- I live in a house designed by me and constructed in 1984. It is built of stone with 18” thick walls which allow tremendous thermal lag-time so heating and cooling due to ambient atmospheric temperature is delayed. It is passively cooled in the summer by laying old jute gunny sacs on the roof and sprinkling water on them two times a day. These sacs are very cheap and cost Rs. 10/m2 (1US$ = Rs. 47). The evaporating water from the sacs cools the roof from where 80% of thermal load comes into the house. Thus when the outside temperatures are about 40-450C the house is cool in the afternoon with average temperatures of rooms ranging from 25-300C. This is mostly because of thick walls and cool roof. Besides we also close all the windows and draw the drapes over them so that hot air and radiation from outside does not come inside the house. The trees surrounding the house also help. In a couple of years or so the gunny sacs are worn out because of the salts left behind by the evaporating water. These old gunny sacs are either used as mulch in the garden or burned in our hot water boiler, which supplies water for our daily bath. The water boiler is a grate-type multifuel boiler with about a 10 m long chimney attached to it. This chimney height gives an excellent draught and hence burns the wood and other material quite cleanly. In fact the water boiler is used for burning lots of different things as explained below. The ash from this boiler is used as a fertilizer in our garden either by putting it directly or composting it.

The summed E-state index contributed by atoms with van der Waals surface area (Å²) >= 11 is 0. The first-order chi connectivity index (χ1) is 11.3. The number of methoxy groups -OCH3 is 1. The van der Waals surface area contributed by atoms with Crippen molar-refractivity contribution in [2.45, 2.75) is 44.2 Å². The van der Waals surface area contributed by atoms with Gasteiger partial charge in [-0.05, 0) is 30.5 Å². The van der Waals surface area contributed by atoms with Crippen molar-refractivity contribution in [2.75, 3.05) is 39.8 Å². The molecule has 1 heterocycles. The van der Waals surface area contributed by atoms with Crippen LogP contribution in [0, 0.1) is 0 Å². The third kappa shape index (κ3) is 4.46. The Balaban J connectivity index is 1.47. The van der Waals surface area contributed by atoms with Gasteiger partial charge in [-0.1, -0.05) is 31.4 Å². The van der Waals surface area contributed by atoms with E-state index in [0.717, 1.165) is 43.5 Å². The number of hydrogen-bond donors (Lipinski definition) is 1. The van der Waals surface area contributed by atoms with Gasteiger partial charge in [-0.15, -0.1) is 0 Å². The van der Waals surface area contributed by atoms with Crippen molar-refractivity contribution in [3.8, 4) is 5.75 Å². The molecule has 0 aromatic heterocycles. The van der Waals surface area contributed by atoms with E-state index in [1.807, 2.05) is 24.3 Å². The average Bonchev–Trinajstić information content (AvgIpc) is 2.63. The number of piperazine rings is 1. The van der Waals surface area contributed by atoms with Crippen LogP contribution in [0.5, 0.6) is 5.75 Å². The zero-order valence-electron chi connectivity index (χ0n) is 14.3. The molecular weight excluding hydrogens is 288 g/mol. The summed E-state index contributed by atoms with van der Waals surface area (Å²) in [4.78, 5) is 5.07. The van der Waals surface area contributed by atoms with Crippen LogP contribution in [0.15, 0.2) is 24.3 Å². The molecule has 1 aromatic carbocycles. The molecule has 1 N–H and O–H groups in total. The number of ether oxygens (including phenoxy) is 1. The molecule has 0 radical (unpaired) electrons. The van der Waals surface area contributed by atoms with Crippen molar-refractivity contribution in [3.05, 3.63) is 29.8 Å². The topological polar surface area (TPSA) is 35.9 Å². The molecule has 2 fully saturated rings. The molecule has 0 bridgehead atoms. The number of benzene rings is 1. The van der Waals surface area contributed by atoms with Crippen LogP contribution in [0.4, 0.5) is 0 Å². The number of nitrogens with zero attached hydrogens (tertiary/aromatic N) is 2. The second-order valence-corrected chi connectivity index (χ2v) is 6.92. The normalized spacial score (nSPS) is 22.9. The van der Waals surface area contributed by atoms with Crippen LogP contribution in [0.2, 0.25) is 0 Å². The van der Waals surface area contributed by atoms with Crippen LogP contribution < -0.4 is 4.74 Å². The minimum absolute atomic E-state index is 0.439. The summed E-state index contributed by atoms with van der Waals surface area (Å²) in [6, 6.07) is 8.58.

- Phaltan is around 800 m above sea level and is 100 km south-east of Pune or 300 km south-east of Mumbai. Its climate is very mild 109. Still in some years during winters the minimum temperatures can reach 7-8 0C. Our house is not heated. We close the windows at night if needed and wear warm clothes and socks. It keeps us warm and comfortable.
- All our kitchen waste is fed to rabbits (about 25-30 of them) who are in a cage in our garden. We do not eat them since we are mostly vegetarian. But use these rabbits to produce fertilizer (their droppings) which makes excellent manure in the garden.